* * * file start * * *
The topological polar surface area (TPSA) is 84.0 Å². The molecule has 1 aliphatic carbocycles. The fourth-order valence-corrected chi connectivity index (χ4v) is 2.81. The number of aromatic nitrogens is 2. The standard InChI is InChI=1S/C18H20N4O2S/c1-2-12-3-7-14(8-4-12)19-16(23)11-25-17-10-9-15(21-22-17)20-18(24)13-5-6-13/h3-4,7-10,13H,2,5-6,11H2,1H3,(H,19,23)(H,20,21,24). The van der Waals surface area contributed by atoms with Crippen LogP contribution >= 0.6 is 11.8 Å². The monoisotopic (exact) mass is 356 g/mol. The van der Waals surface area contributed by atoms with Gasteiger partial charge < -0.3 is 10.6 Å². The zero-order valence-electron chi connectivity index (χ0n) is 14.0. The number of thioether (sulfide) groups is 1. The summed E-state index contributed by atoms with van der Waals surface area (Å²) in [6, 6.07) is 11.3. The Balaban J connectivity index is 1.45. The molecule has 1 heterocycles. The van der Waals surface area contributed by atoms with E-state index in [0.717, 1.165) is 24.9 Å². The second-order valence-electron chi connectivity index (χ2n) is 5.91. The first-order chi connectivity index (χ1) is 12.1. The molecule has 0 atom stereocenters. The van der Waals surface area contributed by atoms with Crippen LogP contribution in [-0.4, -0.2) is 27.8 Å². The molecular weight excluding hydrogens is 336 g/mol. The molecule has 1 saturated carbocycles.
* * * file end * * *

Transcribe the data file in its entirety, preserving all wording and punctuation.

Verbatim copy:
The topological polar surface area (TPSA) is 84.0 Å². The molecule has 1 aliphatic carbocycles. The fourth-order valence-corrected chi connectivity index (χ4v) is 2.81. The number of aromatic nitrogens is 2. The standard InChI is InChI=1S/C18H20N4O2S/c1-2-12-3-7-14(8-4-12)19-16(23)11-25-17-10-9-15(21-22-17)20-18(24)13-5-6-13/h3-4,7-10,13H,2,5-6,11H2,1H3,(H,19,23)(H,20,21,24). The van der Waals surface area contributed by atoms with Crippen LogP contribution >= 0.6 is 11.8 Å². The monoisotopic (exact) mass is 356 g/mol. The van der Waals surface area contributed by atoms with Gasteiger partial charge < -0.3 is 10.6 Å². The zero-order valence-electron chi connectivity index (χ0n) is 14.0. The number of thioether (sulfide) groups is 1. The summed E-state index contributed by atoms with van der Waals surface area (Å²) in [6, 6.07) is 11.3. The Balaban J connectivity index is 1.45. The molecule has 1 heterocycles. The van der Waals surface area contributed by atoms with E-state index in [0.717, 1.165) is 24.9 Å². The second-order valence-electron chi connectivity index (χ2n) is 5.91. The first-order chi connectivity index (χ1) is 12.1. The molecule has 0 atom stereocenters. The van der Waals surface area contributed by atoms with Crippen LogP contribution in [-0.4, -0.2) is 27.8 Å². The molecular weight excluding hydrogens is 336 g/mol. The molecule has 1 saturated carbocycles.